I mention this because yesterday I had lunch with my extra daughter Stacey and she talked about some things she has experienced just after burying her Grandmother. Small things to anyone who wasn't paying attention: rain stopping for the seconds it took to run to your car, not just once but several times in one afternoon, a flower from the funeral left on one of her son's car seats in the back of her car, a few other things that made it clear that her Gramma was still seeing her.

Many people believe in God. Many people do not. Not many people have belief in that middle, spirit world.  Oddly, I do. I truly believe that some of the dead carry on.  Not all of them. But some. Stacey's narrative confirmed that for me, once again.  

When my Mom was alive, I called her every Sunday. Every. Sunday.  I remember calling her from a pay phone on an island off of Sicily, from a hotel in Tunisia, many times from Paris or Rome or small towns in other cities in Europe. Now when 4:00 rolls around on Sunday afternoon, I look up expectantly because I expect her to be calling me. So I talk to her for a few minutes, just to satisfy her curiosity of where I might be on that particular Sunday.  I do believe she is listening.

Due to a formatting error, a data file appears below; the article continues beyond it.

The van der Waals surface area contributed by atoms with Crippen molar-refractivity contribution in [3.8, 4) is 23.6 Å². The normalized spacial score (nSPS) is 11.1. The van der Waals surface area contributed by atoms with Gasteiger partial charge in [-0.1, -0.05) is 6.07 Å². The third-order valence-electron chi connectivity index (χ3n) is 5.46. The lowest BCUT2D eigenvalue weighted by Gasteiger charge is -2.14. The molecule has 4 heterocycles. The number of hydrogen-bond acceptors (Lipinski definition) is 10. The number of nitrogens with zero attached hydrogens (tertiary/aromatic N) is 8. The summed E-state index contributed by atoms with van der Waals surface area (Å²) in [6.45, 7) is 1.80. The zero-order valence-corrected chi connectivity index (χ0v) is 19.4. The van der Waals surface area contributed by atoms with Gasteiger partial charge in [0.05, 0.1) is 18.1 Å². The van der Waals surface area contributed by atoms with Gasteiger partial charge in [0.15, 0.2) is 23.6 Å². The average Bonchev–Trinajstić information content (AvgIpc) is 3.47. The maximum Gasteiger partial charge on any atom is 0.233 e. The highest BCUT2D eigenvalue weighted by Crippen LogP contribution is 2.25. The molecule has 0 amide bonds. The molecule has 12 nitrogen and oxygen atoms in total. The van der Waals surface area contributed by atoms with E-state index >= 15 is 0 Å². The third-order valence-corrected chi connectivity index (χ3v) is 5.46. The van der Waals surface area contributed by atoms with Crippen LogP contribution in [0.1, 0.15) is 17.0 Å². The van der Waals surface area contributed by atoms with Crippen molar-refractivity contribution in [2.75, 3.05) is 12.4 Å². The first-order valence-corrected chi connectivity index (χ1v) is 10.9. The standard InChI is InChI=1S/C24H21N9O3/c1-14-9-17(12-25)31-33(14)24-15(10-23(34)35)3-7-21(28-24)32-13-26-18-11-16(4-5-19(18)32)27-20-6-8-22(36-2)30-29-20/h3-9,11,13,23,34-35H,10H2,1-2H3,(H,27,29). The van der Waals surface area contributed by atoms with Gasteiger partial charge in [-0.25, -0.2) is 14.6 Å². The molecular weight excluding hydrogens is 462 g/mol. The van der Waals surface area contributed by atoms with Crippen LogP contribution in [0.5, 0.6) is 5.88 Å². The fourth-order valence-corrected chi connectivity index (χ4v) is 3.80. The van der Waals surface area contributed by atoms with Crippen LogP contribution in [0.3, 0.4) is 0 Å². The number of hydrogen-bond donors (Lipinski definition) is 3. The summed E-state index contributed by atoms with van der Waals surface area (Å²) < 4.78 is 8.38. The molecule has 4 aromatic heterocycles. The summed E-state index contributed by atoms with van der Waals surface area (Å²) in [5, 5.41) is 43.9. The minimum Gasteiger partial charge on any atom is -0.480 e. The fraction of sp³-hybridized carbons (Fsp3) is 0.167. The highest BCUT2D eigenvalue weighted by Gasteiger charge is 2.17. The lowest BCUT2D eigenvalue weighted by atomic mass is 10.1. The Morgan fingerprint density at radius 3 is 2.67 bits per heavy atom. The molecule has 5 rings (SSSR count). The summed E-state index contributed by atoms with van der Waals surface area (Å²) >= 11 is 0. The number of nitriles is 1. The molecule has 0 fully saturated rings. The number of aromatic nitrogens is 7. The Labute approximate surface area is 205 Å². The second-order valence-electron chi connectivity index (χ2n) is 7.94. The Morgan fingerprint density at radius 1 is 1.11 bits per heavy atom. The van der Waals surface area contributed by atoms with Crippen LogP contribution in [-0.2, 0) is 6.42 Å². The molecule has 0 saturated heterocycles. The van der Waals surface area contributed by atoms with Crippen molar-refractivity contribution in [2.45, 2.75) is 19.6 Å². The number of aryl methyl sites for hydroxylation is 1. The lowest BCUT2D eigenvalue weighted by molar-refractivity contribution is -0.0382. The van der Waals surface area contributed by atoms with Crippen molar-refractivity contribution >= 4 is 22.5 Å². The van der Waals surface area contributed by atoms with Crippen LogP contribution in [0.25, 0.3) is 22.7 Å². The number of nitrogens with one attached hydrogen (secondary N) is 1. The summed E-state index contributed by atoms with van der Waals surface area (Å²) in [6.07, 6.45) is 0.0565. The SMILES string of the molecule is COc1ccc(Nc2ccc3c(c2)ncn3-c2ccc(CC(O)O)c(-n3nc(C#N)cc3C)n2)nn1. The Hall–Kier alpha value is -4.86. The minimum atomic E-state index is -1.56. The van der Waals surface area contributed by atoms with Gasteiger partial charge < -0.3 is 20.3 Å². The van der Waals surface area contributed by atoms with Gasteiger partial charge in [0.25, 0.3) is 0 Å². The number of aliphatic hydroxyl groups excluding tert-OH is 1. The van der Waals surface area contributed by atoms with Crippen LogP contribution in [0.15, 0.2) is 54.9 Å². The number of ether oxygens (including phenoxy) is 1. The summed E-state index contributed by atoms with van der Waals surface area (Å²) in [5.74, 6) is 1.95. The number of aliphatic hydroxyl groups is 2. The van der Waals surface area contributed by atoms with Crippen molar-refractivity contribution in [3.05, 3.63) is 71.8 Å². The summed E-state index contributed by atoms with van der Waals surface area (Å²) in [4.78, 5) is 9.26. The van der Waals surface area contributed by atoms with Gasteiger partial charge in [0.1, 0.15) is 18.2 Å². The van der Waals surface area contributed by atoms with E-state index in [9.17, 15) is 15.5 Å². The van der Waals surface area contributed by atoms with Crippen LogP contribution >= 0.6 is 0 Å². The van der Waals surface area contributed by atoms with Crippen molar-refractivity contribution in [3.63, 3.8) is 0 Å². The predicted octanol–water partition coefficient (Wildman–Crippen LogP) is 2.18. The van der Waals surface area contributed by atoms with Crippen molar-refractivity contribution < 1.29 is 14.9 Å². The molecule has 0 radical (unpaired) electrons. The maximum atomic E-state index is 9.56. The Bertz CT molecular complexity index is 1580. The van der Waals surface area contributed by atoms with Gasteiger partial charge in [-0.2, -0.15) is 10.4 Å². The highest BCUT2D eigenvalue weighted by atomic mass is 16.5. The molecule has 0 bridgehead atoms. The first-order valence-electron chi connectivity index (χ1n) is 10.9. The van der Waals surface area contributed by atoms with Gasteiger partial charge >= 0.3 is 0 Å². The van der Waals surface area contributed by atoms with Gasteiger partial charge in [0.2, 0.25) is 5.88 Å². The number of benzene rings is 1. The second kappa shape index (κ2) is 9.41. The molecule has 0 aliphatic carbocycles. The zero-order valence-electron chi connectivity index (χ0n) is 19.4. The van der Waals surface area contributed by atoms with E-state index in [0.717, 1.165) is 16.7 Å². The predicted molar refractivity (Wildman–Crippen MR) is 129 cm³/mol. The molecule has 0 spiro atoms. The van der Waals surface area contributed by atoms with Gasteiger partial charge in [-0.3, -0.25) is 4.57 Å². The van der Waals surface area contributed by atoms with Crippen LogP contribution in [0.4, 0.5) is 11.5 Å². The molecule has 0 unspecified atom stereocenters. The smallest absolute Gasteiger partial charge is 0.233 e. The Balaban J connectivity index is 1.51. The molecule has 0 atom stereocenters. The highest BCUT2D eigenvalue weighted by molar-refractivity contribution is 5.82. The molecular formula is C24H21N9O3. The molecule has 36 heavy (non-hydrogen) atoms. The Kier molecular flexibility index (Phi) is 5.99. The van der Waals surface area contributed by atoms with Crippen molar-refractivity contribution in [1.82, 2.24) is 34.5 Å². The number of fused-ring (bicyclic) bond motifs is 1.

There is more to say on this but right now the words are few.  

"Janesville" An American Story" by Amy Goldstein

I am aware that most people aren't going to be jonesing to read this book, but I have been to Janesville, Wisconsin, several times and there are people there that I like. Therefore, for me, it was an easy pick.  Janesville was the home of one of the General Motors auto plants that closed in 2008. Thousands of workers were laid off. This book is their story.

There is another reason this tale of economic hardship and disruption resonated with me:  in 2009, in the middle of the Great American Recession, I lost my full time job in West Marin.  I knew the economy was in bad shape but I had never worried about finding a job, I interviewed well, had a good resume, was multi-talented, and on and on.  But, like so many in Janesville and all over America, there were no jobs to be had. People with skills that far surpassed mine were also out of work, vying for the same jobs at Whole Foods and Macy's.  They got hired; many of us did not.